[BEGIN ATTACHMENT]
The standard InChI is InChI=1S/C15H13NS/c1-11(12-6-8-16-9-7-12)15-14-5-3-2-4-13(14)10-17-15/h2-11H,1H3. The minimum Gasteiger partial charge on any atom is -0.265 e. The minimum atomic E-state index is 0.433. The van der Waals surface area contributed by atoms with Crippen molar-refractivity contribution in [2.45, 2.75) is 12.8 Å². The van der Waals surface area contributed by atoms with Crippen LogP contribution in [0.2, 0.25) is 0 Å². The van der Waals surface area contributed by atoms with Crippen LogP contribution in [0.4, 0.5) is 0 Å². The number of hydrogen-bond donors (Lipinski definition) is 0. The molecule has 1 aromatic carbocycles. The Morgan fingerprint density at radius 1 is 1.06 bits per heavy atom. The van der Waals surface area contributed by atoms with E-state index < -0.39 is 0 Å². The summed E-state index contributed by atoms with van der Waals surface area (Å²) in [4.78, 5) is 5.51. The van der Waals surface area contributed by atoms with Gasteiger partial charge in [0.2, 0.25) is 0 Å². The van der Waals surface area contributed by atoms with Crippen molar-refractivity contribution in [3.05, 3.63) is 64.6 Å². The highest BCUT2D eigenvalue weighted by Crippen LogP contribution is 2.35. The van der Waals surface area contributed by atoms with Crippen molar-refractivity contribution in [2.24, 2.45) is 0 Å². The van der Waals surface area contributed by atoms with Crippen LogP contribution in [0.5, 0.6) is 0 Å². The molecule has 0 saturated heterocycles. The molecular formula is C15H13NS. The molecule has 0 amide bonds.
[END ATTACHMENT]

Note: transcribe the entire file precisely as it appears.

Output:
The standard InChI is InChI=1S/C15H13NS/c1-11(12-6-8-16-9-7-12)15-14-5-3-2-4-13(14)10-17-15/h2-11H,1H3. The minimum Gasteiger partial charge on any atom is -0.265 e. The minimum atomic E-state index is 0.433. The van der Waals surface area contributed by atoms with Crippen molar-refractivity contribution in [2.45, 2.75) is 12.8 Å². The van der Waals surface area contributed by atoms with Crippen LogP contribution in [0.2, 0.25) is 0 Å². The van der Waals surface area contributed by atoms with Crippen LogP contribution in [0.4, 0.5) is 0 Å². The number of hydrogen-bond donors (Lipinski definition) is 0. The molecule has 1 aromatic carbocycles. The Morgan fingerprint density at radius 1 is 1.06 bits per heavy atom. The van der Waals surface area contributed by atoms with E-state index < -0.39 is 0 Å². The summed E-state index contributed by atoms with van der Waals surface area (Å²) in [4.78, 5) is 5.51. The van der Waals surface area contributed by atoms with Gasteiger partial charge in [0.2, 0.25) is 0 Å². The van der Waals surface area contributed by atoms with Crippen molar-refractivity contribution in [3.05, 3.63) is 64.6 Å². The highest BCUT2D eigenvalue weighted by Crippen LogP contribution is 2.35. The van der Waals surface area contributed by atoms with Crippen molar-refractivity contribution in [2.24, 2.45) is 0 Å². The van der Waals surface area contributed by atoms with Crippen LogP contribution in [0.5, 0.6) is 0 Å². The molecule has 0 saturated heterocycles. The molecular formula is C15H13NS. The molecule has 0 amide bonds.